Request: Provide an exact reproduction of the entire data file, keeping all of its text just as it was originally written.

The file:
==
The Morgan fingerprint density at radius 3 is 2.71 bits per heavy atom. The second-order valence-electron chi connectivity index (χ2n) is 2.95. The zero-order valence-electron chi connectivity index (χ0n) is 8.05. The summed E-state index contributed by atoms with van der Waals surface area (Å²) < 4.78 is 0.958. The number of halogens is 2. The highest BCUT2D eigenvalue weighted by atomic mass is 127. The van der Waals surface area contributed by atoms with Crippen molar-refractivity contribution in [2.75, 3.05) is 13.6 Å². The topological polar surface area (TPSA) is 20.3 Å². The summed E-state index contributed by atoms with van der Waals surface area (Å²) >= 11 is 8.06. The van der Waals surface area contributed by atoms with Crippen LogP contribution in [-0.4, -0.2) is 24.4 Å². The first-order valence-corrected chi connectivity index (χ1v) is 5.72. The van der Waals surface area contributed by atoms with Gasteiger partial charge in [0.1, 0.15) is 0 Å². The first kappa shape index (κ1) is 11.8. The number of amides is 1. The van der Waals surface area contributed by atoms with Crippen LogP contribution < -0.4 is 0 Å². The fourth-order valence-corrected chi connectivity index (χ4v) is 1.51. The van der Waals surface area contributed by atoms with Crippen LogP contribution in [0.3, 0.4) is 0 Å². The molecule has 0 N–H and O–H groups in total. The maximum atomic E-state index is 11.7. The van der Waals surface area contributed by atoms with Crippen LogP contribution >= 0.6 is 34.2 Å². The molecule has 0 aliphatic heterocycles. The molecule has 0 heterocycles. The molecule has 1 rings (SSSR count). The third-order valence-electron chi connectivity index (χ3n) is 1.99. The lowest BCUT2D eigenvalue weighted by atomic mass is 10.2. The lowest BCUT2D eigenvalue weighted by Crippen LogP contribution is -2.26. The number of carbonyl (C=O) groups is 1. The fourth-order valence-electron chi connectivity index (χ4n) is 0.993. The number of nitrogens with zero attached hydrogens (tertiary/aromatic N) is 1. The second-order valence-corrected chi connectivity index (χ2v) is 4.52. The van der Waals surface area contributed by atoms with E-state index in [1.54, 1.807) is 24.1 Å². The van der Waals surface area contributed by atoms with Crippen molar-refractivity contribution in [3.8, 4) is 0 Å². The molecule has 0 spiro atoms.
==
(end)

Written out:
The Morgan fingerprint density at radius 3 is 2.71 bits per heavy atom. The second-order valence-electron chi connectivity index (χ2n) is 2.95. The zero-order valence-electron chi connectivity index (χ0n) is 8.05. The summed E-state index contributed by atoms with van der Waals surface area (Å²) < 4.78 is 0.958. The number of halogens is 2. The highest BCUT2D eigenvalue weighted by atomic mass is 127. The van der Waals surface area contributed by atoms with Crippen molar-refractivity contribution in [2.75, 3.05) is 13.6 Å². The topological polar surface area (TPSA) is 20.3 Å². The summed E-state index contributed by atoms with van der Waals surface area (Å²) >= 11 is 8.06. The van der Waals surface area contributed by atoms with Crippen LogP contribution in [-0.4, -0.2) is 24.4 Å². The first-order valence-corrected chi connectivity index (χ1v) is 5.72. The van der Waals surface area contributed by atoms with Gasteiger partial charge in [0.1, 0.15) is 0 Å². The first kappa shape index (κ1) is 11.8. The number of amides is 1. The van der Waals surface area contributed by atoms with Crippen LogP contribution < -0.4 is 0 Å². The fourth-order valence-corrected chi connectivity index (χ4v) is 1.51. The van der Waals surface area contributed by atoms with Crippen LogP contribution in [0.3, 0.4) is 0 Å². The molecule has 0 N–H and O–H groups in total. The maximum atomic E-state index is 11.7. The van der Waals surface area contributed by atoms with Crippen LogP contribution >= 0.6 is 34.2 Å². The molecule has 0 aliphatic heterocycles. The molecule has 0 heterocycles. The molecule has 1 rings (SSSR count). The third-order valence-electron chi connectivity index (χ3n) is 1.99. The lowest BCUT2D eigenvalue weighted by atomic mass is 10.2. The lowest BCUT2D eigenvalue weighted by Crippen LogP contribution is -2.26. The number of carbonyl (C=O) groups is 1. The fourth-order valence-electron chi connectivity index (χ4n) is 0.993. The number of nitrogens with zero attached hydrogens (tertiary/aromatic N) is 1. The second-order valence-corrected chi connectivity index (χ2v) is 4.52. The van der Waals surface area contributed by atoms with E-state index in [1.54, 1.807) is 24.1 Å². The van der Waals surface area contributed by atoms with Crippen molar-refractivity contribution in [3.8, 4) is 0 Å². The molecule has 0 spiro atoms.